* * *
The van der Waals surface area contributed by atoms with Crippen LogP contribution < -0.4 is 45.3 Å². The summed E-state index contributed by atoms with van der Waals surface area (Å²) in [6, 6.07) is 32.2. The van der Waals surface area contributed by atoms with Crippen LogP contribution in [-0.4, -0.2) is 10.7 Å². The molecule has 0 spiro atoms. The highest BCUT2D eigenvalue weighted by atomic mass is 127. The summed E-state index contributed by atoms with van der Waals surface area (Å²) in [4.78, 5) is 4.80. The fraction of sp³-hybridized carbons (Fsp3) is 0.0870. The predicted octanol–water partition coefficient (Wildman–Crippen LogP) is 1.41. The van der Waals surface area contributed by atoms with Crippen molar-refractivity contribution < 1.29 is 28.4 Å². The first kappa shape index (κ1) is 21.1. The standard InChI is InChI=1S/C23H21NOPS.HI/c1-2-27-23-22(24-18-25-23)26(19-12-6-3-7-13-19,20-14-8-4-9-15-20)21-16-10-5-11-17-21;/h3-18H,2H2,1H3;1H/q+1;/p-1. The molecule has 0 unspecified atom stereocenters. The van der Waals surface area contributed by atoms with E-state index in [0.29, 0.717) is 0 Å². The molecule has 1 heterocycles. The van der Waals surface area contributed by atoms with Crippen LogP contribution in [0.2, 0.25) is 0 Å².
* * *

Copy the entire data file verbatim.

The van der Waals surface area contributed by atoms with Crippen LogP contribution < -0.4 is 45.3 Å². The summed E-state index contributed by atoms with van der Waals surface area (Å²) in [6, 6.07) is 32.2. The van der Waals surface area contributed by atoms with Crippen LogP contribution in [-0.4, -0.2) is 10.7 Å². The molecule has 0 spiro atoms. The highest BCUT2D eigenvalue weighted by atomic mass is 127. The summed E-state index contributed by atoms with van der Waals surface area (Å²) in [4.78, 5) is 4.80. The fraction of sp³-hybridized carbons (Fsp3) is 0.0870. The predicted octanol–water partition coefficient (Wildman–Crippen LogP) is 1.41. The van der Waals surface area contributed by atoms with Crippen molar-refractivity contribution < 1.29 is 28.4 Å². The first kappa shape index (κ1) is 21.1. The standard InChI is InChI=1S/C23H21NOPS.HI/c1-2-27-23-22(24-18-25-23)26(19-12-6-3-7-13-19,20-14-8-4-9-15-20)21-16-10-5-11-17-21;/h3-18H,2H2,1H3;1H/q+1;/p-1. The molecule has 0 unspecified atom stereocenters. The van der Waals surface area contributed by atoms with E-state index in [0.29, 0.717) is 0 Å². The molecule has 1 heterocycles. The van der Waals surface area contributed by atoms with Crippen LogP contribution in [0.2, 0.25) is 0 Å².